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Baxter, Tec 5 Von H.

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Tec 5 Von Haslem Baxter
Born: 7 March 1915 – Mount Sterling, Utah
Parents: Robert L. Baxter & Sarah Haslam-Baxter
Hometown: Wellsville, Utah
Siblings: 4 sisters 2 brothers
– one brother died in 1939
Education: left high school during junior year
Inducted: 17 March 1941 – Salt Lake City
Unit:
– A Company, 19th Ordnance Battalion
– Reorganized as 17th Ordnance Company
Training:
– Fort Knox, Kentucky
Note: On August 15, 1941, the 194th received orders, from Ft. Knox, Kentucky, for duty in the Philippines because of an event that happened during the summer. A squadron of American fighters was flying over Lingayen Gulf when one of the pilots noticed something odd. He took his plane down and identified a buoy in the water. He came upon more buoys that lined up, in a straight line for 30 miles to the northwest, in the direction of a Japanese occupied island, hundreds of miles away, with a large radio transmitter on it. The squadron continued its flight plan and flew south to Mariveles before returning to Clark Field. By the time the planes landed that evening, it was too late to do anything that day.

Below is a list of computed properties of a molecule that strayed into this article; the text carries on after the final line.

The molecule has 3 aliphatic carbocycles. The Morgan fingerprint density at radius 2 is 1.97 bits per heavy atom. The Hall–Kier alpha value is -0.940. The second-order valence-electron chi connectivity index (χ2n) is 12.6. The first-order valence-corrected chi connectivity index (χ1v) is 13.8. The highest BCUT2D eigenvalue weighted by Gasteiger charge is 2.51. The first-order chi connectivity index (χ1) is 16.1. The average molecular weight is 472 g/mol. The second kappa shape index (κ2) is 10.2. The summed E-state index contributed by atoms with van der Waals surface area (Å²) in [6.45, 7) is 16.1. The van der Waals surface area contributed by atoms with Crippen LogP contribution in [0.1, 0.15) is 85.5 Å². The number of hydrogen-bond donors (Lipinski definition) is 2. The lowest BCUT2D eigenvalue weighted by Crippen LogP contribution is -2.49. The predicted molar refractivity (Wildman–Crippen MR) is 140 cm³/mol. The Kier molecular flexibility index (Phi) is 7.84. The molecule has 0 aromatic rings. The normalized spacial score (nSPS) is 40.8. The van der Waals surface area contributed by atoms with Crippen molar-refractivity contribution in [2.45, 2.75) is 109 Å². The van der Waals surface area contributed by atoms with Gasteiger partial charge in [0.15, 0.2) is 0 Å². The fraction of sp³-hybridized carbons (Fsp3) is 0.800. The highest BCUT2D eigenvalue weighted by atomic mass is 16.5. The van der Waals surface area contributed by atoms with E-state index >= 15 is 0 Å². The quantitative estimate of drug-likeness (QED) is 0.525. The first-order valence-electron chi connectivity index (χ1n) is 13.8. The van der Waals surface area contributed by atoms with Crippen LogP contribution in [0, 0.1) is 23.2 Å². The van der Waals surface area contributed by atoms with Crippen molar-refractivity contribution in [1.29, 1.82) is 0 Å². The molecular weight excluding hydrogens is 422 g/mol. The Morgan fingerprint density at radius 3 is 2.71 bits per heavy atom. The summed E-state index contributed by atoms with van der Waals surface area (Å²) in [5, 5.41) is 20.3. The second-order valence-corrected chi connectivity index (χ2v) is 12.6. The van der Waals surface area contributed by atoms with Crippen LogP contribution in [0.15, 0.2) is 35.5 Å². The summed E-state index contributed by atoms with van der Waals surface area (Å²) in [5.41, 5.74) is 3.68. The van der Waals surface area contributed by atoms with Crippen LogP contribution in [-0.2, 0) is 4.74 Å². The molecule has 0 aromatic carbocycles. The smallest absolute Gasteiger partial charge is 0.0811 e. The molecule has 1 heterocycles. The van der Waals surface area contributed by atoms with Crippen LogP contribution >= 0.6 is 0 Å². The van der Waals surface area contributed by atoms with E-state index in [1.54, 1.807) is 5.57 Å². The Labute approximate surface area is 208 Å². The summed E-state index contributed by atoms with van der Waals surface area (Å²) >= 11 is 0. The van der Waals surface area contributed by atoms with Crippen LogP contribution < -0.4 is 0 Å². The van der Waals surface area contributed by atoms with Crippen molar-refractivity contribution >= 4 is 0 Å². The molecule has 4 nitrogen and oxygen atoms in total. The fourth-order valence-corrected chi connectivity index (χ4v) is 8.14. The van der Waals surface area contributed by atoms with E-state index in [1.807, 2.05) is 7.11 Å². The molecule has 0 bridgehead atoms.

The next morning, another squadron was sent to the area and found that the buoys had been picked up by a fishing boat which was seen making its way toward shore. Since communication between and Air Corps and Navy was poor, the boat was not intercepted. It was at that time the decision was made to build up the American military presence in the Philippines.
Overseas Duty:
– rode a train to Ft. Mason, San Francisco, California
– ferried, on U.S.A.T. General Frank M. Coxe, to Angel Island
– given physicals and inoculated by battalion’s medical detachment
– men with medical conditions replaced
– Ship: U.S.S. President Coolidge
– Boarded: Monday – 8 September 1941 – 3:00 P.M.
– Sailed: 9:00 P.M. – same day
– Arrived: Honolulu, Hawaii – Saturday – 13 September 1941 – 7:00 A.M.
– Sailed: 5:00 P.M. – same day
– escorted by the heavy cruiser, U.S.S. Astoria, and an unknown destroyer
– heavy cruiser intercepted several ships after smoke was seen on the horizon
– ships belonged to friendly countries
– Arrived: Manila – Friday – 26 September 1941
– disembark ship – 3:00 P.M.
– taken by bus to Fort Stotsenburg
Stationed:
– Ft. Stotsenburg, Philippine Islands
– lived in tents until barracks completed – 15 November 1941
Engagements:
– Battle of Luzon
– 8 December 1941 – 6 January 1942
– Battle of Bataan
– 7 January 1942 – 9 April 1942
– serviced tanks of the 192nd & 194th Tank Battalion
Prisoner of War:
– 9 April 1941
– Death March
– started the march at Mariveles on the southern tip of Bataan
– POWs ran past Japanese artillery firing at Corregidor
– American artillery returned fire
– San Fernando – POWs packed into small wooden boxcars
– those POWs who died remained standing since they could not to the floors
– Capas – POWs leave boxcars – dead fall-out of cars